“There was an awakening,” Tre Kwon, a nurse at Mount Sinai Hospital in New York City, told me. “Sometimes it just takes a spark. People realized that all of us out there working shared something, a common experience. It was uneven and imperfect, but it happened.”
A Pandemic Class for Itself
The pandemic provided the spark, spurring frontline workers to understand themselves as a group with common interests. Forged in the crucible of the crisis, a class “for itself” emerged in fits and starts.
Newly radicalized, essential workers across the nation launched protests for better working conditions, with and without the support of unions. As the pandemic went on, essential workers increasingly joined forces. Teachers spoke up for food workers, grocery clerks for delivery drivers, meatpacking workers for farmers, doctors for nurses, and nurses for students.
During an April 2020 rally by teachers to oppose reopening public schools, Jillian Primiano, an emergency room nurse from Wyckoff Heights Medical Center in Brooklyn, called attention to the way nurses understood the plight of teachers being forced back into dangerous classrooms. “As nurses, we know you will be short on supplies and staff as billionaires continue to not pay taxes, throwing us small donations here and there and patting themselves on the back,” Primiano told the crowd. “We know that you will bear the brunt of idealistic policies that only look good on paper. . . . They’re gonna call you heroes while they don’t give you what you need to do your job.”
Yet even as frontline workers expressed support for each other, forging broad working-class unity proved to be messier and more complicated. Risk and exposure to the virus separated frontline workers from so many others in the working class, most notably the unemployed. Frontline workers’ attitudes toward the unemployed evolved dramatically over the course of the coronavirus crisis. Early in the pandemic, many essential workers sympathized with those who were laid off and viewed their struggles as coterminous. As the pandemic progressed, however, essential workers increasingly doubted that their struggles resembled those of the unemployed.
From March to July 2020, my interviews featured no anti-unemployed stigma. It was clear to all that those applying for unemployment insurance were suffering along with everyone else, and that joblessness or destitution in some cases was hardly a balm for not having to work on the front lines.
As the economy slowly rebounded, however, and the virus rippled through communities in wave after wave, frontline workers’ resentment against the unemployed, who were increasingly portrayed as avoiding risk in much the same way as those working from home, grew.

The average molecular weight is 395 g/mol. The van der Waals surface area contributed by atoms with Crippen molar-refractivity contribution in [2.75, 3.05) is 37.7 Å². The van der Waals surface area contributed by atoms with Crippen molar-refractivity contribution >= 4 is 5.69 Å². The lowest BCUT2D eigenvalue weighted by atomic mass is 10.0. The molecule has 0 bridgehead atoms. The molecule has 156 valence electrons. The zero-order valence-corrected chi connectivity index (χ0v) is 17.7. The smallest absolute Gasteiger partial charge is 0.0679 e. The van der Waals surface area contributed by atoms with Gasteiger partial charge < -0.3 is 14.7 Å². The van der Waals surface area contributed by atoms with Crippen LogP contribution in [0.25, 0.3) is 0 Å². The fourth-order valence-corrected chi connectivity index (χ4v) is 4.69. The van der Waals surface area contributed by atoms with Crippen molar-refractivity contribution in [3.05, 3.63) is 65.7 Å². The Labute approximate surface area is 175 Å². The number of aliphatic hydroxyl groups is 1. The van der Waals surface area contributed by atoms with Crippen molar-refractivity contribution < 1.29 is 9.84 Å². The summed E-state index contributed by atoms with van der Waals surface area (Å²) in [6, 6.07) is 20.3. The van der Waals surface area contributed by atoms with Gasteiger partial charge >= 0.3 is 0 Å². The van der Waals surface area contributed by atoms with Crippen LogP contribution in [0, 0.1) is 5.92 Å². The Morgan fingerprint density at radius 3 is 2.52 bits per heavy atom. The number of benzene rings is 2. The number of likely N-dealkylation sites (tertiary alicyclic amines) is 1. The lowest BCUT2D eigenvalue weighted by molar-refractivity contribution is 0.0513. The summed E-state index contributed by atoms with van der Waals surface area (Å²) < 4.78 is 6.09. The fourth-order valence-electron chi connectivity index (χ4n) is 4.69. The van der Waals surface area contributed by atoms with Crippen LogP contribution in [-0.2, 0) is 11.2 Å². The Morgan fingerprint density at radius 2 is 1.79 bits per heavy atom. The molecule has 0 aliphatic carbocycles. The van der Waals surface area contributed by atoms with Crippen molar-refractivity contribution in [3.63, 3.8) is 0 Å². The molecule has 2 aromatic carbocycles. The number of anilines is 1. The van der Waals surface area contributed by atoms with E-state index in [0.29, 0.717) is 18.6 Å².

Bashing the jobless has long been a national pastime, built upon the idea that some people get something — a generic idea of welfare — for nothing. The pandemic inspired a new take.
In part because the frontline class was so multiracial, it became harder to link grievances about race and unemployment together. The content of these new complaints wasn’t that the unemployed were lazy but that they were unfairly safe. The typically flaunted work ethic was supplanted by a substitute ideology of risk-taking.
This resentment was magnified after the Biden administration extended unemployment benefits in early 2021, guaranteeing a $300-per-week unemployment relief check. In many ways, it paid to stay home. The relief programs were necessary and good, and, in many cases, still not enough. But they also served to fracture the working class, dividing frontline workers from the unemployed and preventing broad class solidarity.
“No way somebody sitting at home deserves more than someone out there on the front lines,” said Francisco, a slaughterhouse worker from Colorado. “When we say we’re essential workers, we mean the people actually working.”
“We’re not all in this together,” Caroline, a nurse from Buffalo, New York, told me. “Some of us are working our butts off and some of us are sitting on them.”
There was a parallel movement among the public too. As the pandemic progressed, many Americans shifted from supporting “our essential heroes” to decrying that “nobody wants to work anymore.” This rapid change in temperament exposes how flimsy and superficial public support for essential workers actually was, underscoring why the cognitive dissonance of those workers was so intense and justified.
Tectonic shifts in class politics both formed and dissolved an essential working class during the pandemic. The hero status that workers earned conferred a rare degree of respect and appreciation, but it wasn’t enough to secure them the kinds of actual benefits they needed to do their jobs safely and with dignity.
“We don’t know how to effectively treat COVID-19 yet,” Primiano, the nurse, said at the April teachers’ rally. “But we do know how to prevent it. Every time rank-and-file workers stand up to demand policies that prevent the spread of COVID-19, you’re saving lives that medicine cannot save. If you teachers don’t get what you need, you should strike, and healthcare workers and other essential workers should stand behind you . . . and demand that the working class stop paying for this pandemic with our lives.”